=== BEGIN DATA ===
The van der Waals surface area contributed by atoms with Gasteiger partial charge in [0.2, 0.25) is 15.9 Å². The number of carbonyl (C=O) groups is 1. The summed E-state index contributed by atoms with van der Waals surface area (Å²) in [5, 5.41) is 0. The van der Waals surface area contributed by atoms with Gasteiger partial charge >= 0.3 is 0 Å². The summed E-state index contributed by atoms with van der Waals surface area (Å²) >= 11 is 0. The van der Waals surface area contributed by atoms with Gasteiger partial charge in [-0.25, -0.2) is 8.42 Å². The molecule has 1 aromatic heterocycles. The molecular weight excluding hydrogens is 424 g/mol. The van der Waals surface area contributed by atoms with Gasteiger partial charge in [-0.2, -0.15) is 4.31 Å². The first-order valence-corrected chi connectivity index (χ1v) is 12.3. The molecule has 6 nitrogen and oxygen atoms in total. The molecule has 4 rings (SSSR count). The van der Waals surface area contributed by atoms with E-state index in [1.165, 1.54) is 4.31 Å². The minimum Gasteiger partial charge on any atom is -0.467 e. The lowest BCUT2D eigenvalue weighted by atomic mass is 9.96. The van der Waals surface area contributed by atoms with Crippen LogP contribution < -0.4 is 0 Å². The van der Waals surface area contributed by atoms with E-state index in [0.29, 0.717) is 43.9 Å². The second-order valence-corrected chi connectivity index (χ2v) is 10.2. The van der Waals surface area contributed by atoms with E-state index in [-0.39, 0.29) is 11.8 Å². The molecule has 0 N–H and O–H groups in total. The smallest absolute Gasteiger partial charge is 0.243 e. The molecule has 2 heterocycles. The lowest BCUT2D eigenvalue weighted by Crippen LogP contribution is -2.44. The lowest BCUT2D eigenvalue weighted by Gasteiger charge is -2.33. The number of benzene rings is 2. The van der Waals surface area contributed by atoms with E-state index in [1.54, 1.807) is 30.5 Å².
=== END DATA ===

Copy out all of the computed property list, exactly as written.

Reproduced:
The van der Waals surface area contributed by atoms with Gasteiger partial charge in [0.2, 0.25) is 15.9 Å². The number of carbonyl (C=O) groups is 1. The summed E-state index contributed by atoms with van der Waals surface area (Å²) in [5, 5.41) is 0. The van der Waals surface area contributed by atoms with Gasteiger partial charge >= 0.3 is 0 Å². The summed E-state index contributed by atoms with van der Waals surface area (Å²) >= 11 is 0. The van der Waals surface area contributed by atoms with Gasteiger partial charge in [-0.25, -0.2) is 8.42 Å². The molecule has 1 aromatic heterocycles. The molecular weight excluding hydrogens is 424 g/mol. The van der Waals surface area contributed by atoms with Gasteiger partial charge in [-0.2, -0.15) is 4.31 Å². The first-order valence-corrected chi connectivity index (χ1v) is 12.3. The molecule has 6 nitrogen and oxygen atoms in total. The molecule has 4 rings (SSSR count). The van der Waals surface area contributed by atoms with E-state index in [1.165, 1.54) is 4.31 Å². The minimum Gasteiger partial charge on any atom is -0.467 e. The lowest BCUT2D eigenvalue weighted by atomic mass is 9.96. The van der Waals surface area contributed by atoms with Crippen LogP contribution < -0.4 is 0 Å². The van der Waals surface area contributed by atoms with E-state index in [0.29, 0.717) is 43.9 Å². The second-order valence-corrected chi connectivity index (χ2v) is 10.2. The van der Waals surface area contributed by atoms with E-state index in [-0.39, 0.29) is 11.8 Å². The molecule has 0 N–H and O–H groups in total. The smallest absolute Gasteiger partial charge is 0.243 e. The molecule has 2 heterocycles. The lowest BCUT2D eigenvalue weighted by Crippen LogP contribution is -2.44. The lowest BCUT2D eigenvalue weighted by Gasteiger charge is -2.33. The number of benzene rings is 2. The van der Waals surface area contributed by atoms with E-state index in [1.54, 1.807) is 30.5 Å².